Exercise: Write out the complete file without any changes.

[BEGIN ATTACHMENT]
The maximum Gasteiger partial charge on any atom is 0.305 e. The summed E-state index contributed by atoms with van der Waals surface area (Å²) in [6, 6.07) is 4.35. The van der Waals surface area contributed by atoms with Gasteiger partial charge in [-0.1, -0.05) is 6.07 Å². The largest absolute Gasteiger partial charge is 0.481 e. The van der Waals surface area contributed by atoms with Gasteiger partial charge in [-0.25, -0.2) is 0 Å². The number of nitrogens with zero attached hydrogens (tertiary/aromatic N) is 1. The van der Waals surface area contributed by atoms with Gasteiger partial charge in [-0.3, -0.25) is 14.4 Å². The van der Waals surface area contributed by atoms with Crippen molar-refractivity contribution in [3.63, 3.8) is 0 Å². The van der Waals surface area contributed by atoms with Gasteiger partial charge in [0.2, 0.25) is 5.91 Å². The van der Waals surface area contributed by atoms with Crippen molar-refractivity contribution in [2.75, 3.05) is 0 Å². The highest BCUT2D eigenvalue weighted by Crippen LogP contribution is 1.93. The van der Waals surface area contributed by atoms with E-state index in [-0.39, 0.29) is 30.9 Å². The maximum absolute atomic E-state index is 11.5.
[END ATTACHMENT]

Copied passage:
The maximum Gasteiger partial charge on any atom is 0.305 e. The summed E-state index contributed by atoms with van der Waals surface area (Å²) in [6, 6.07) is 4.35. The van der Waals surface area contributed by atoms with Gasteiger partial charge in [-0.1, -0.05) is 6.07 Å². The largest absolute Gasteiger partial charge is 0.481 e. The van der Waals surface area contributed by atoms with Gasteiger partial charge in [-0.25, -0.2) is 0 Å². The number of nitrogens with zero attached hydrogens (tertiary/aromatic N) is 1. The van der Waals surface area contributed by atoms with Gasteiger partial charge in [-0.3, -0.25) is 14.4 Å². The van der Waals surface area contributed by atoms with Crippen molar-refractivity contribution in [3.63, 3.8) is 0 Å². The van der Waals surface area contributed by atoms with Gasteiger partial charge in [0.2, 0.25) is 5.91 Å². The van der Waals surface area contributed by atoms with Crippen molar-refractivity contribution in [2.75, 3.05) is 0 Å². The highest BCUT2D eigenvalue weighted by Crippen LogP contribution is 1.93. The van der Waals surface area contributed by atoms with E-state index in [-0.39, 0.29) is 30.9 Å². The maximum absolute atomic E-state index is 11.5.